William Broyles Jr.

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William Broyles Jr.
William Dodson Broyles Jr.

(1944-10-08) October 8, 1944 (age 79)
Alma materRice University (BA)
University of Oxford (MA)
  • Journalist
  • Screenwriter

William Dodson Broyles Jr.[1] (born October 8, 1944) is an American journalist, screenwriter, and former United States Marine Corps officer.

He created the television series China Beach (1988-91) and Six (2017-18), and wrote such films as Apollo 13 (1995), Cast Away (2000), Planet of the Apes (2001), Unfaithful (2002), The Polar Express (2004), Jarhead (2005) and Flags of Our Fathers (2006). His work on Apollo 13 earned him an Academy Award nomination for Best Adapted Screenplay.

Broyles' co-founded Texas Monthly magazine,[2] and served as editor of Newsweek from 1982 to 1984.

Early life[edit]

Broyles was born in Houston, Texas, the son of Elizabeth (née Bills) and William Dodson Broyles.[1] He was raised in Baytown, Texas, graduated from Robert E. Lee High School and attended Rice University, earning a B.A. degree in History in 1966. While at Rice, Broyles was an active member of the student body and a contributing editor to the student newspaper, the Rice Thresher. As early as 1966, Broyles was also contributing articles to the Houston Post. Broyles served as president of the Rice student association during the 1965–1966 academic year, and was awarded the Hugh Scott Cameron award for outstanding community service. He has remained a strong supporter of the University throughout his career, delivering the commencement speech in 1983, and receiving the Distinguished Alumni Award in 1993.

After graduating from Rice, Broyles studied as a Marshall Scholar at Oxford University where he earned an M.A. degree in Politics, Philosophy, and Economics in 1968. While at Oxford, Broyles pursued his interests in both journalism and public service. He wrote political columns for the Oxford University magazine and contributed articles to The Economist magazine of London. He also spoke throughout England for the United States Information Service. He later worked briefly for Leo Kramer, Inc., a Washington, D.C. social sciences consulting firm as a consultant on Model Cities, Manpower, and VISTA training programs.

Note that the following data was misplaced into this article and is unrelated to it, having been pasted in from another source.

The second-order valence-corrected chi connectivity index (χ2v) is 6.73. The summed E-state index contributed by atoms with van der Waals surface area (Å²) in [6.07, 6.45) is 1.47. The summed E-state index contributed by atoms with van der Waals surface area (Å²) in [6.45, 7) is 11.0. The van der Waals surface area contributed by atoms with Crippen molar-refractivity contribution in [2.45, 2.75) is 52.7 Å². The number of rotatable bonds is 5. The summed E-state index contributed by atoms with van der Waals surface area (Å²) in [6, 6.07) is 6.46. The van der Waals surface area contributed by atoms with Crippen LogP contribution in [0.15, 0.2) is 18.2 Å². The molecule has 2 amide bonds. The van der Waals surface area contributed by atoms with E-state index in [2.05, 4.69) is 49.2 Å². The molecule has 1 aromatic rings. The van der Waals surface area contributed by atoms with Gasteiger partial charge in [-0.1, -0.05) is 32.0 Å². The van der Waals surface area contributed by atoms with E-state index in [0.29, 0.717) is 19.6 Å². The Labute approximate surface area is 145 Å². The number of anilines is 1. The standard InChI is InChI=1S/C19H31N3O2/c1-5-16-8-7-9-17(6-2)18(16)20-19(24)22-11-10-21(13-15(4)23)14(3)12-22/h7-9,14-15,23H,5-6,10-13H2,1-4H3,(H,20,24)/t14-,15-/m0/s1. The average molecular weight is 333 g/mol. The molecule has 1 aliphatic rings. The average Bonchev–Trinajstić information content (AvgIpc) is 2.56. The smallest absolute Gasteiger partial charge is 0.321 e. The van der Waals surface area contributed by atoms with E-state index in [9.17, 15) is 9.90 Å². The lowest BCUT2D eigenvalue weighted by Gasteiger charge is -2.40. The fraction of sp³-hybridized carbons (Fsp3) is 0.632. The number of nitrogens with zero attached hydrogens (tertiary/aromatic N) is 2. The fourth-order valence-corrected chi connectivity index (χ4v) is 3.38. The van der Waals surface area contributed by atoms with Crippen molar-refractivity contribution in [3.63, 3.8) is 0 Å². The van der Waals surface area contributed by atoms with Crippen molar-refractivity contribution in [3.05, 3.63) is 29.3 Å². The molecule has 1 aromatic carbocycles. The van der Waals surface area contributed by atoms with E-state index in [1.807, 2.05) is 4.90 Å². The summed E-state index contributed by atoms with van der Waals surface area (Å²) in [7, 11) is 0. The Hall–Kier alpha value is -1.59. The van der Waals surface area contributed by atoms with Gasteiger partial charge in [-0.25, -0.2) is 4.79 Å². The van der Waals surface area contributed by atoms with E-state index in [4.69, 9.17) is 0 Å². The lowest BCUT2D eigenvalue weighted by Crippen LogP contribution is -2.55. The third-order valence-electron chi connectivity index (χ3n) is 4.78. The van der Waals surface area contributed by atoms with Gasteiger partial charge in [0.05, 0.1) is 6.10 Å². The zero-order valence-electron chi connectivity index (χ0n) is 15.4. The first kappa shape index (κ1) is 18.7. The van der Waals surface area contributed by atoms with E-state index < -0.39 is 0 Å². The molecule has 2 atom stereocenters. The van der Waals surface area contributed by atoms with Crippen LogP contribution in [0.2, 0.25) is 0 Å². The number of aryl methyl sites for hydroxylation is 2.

Military career[edit]

In 1968, Broyles's career was put on hold when he enlisted into the United States Marine Corps. Between 1969 and 1971, he rose to the rank of First Lieutenant and served in Vietnam, first as an infantry platoon commander, and later as an aide-de-camp to the Assistant Division Commander, 1st Marine Division. Due to his educational background and experience, his assigned duties included social issues with an emphasis on the refugees in the Quang Nam Province. Broyles received the Bronze Star and the Vietnamese Cross of Gallantry with Silver Star.[citation needed]

Broyles's experiences in Vietnam inspired two of his most critically acclaimed projects. In 1984, he was one of the first veterans to return to Vietnam, and his book Brothers in Arms: A Journey from War to Peace, recounts his visit and his impressions of the aftermath of war on himself and his fellow Marines, as well as on the country he fought against in battle.[3]

In 1988, Broyles once again drew upon his memories in Vietnam when he co-created the award-winning television series, China Beach, a weekly drama for ABC about the doctors and nurses stationed at an American military base in Danang. Broyles also authored an article in Esquire "Why Men Love War".[4]


Upon returning from Vietnam in 1971, Broyles picked up his professional career. He taught Philosophy and Political Science at the United States Naval Academy in Annapolis before returning to Texas as Chief Public Relations Officer for the Houston Independent School District. After a brief period of time in public service in Houston, Broyles was provided the opportunity to pursue his other primary interest, journalism. He became the founding editor of Texas Monthly magazine in 1972.

Broyles's and Texas Monthly publisher Michael R. Levy's goal was to create a magazine of national quality in Texas. Within its first year, the publication won a National Magazine Award for excellence; and during Broyles's tenure it quickly gained recognition as a "writer's magazine", offering intelligent and entertaining articles on Texas life ranging from politics, culture, art, sports, the environment, social issues, and entertainment. The award-winning magazine continues today as an example of quality journalism with a regional focus and a national readership.